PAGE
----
Manual Handling – a guide from RoSPA
A subject our customers often ask us about is “Manual Handling” and “Musculoskeletal Disorders” . We produce lots of safety signs and manual handling posters, that can help as part of your overall safety policy for manual handling. Lifting correctly is something that is often viewed as commonsense and not given the adequate attention it deserves. It should not be restricted to warehousing and stores departments, but should also cover the general day to day working of most staff, including office workers and field representatives. After all, how many of us move heavy boxes of copier paper, without thinking of the consequences? This lack of sufficient attention could lead to serious injuries, often having a long term effect on staff and the company as a whole. To give you more information, we asked RoSPA (The Royal Society for the Prevention of Accidents) for their views. As a result RoSPA have very kindly written this guest post.
It might sound simple, but a correct manual handling technique is often something that is overlooked in the workplace – sometimes to devastating effect.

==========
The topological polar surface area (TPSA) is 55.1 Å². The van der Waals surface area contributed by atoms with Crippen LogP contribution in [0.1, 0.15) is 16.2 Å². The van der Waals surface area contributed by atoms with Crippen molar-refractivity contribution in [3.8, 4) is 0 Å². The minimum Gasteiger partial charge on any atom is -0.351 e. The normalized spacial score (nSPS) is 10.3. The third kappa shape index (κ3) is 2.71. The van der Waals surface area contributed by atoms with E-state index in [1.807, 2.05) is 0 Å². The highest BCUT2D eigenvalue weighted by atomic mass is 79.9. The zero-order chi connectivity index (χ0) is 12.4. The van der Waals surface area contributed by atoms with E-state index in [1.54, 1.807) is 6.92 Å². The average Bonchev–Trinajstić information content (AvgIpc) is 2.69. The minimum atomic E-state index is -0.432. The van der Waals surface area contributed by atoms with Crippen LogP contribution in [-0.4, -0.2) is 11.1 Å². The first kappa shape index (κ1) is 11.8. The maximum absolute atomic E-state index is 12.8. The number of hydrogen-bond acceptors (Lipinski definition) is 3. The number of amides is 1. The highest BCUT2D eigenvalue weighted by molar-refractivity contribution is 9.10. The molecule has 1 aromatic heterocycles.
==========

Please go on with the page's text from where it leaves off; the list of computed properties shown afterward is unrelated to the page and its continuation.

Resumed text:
What is manual handling?
According to the Manual Handling Operations Regulations (MHOR) 1992, manual handling is defined as:
“… any transporting or supporting of a load (including the lifting, putting down, pushing, pulling, carrying or moving thereof) by hand or bodily force.”
In reality, most organisations require some form of manual handling as part of their day-to-day operations, which is the main reason these regulations were developed.
Manual Handling and MSDs
Musculoskeletal Disorders (MSDs for short), are the most commonly reported type of work-related ill health. They often result directly from poor manual handling technique. It is therefore in everyone’s interest to try and reduce the instances of MSDs in the workplace. Correct manual handling plays a central role in occupational safety, as every organisation has potentially harmful manual handling tasks.
Hierarchy of measures
The MHOR regulations demonstrate a hierarchy of measures that will help you manage your manual handling risks and reduce your risk of MSDs:
- First – You must avoid the harmful manual handling operations, so far as it is reasonably practicable
- Second – Assess the manual handling operations that cannot be avoided
- Third – Reduce the risk of injury so far as it is reasonably practicable.
With manual handling playing such a central role in occupational safety, RoSPA has developed a number of manual handling courses exploring both practical aspects and the relevant theory to keep you safe, and help to prevent the blight of MSDs in the workplace.
For more information on this and many other safety topics please visit the RoSPA website.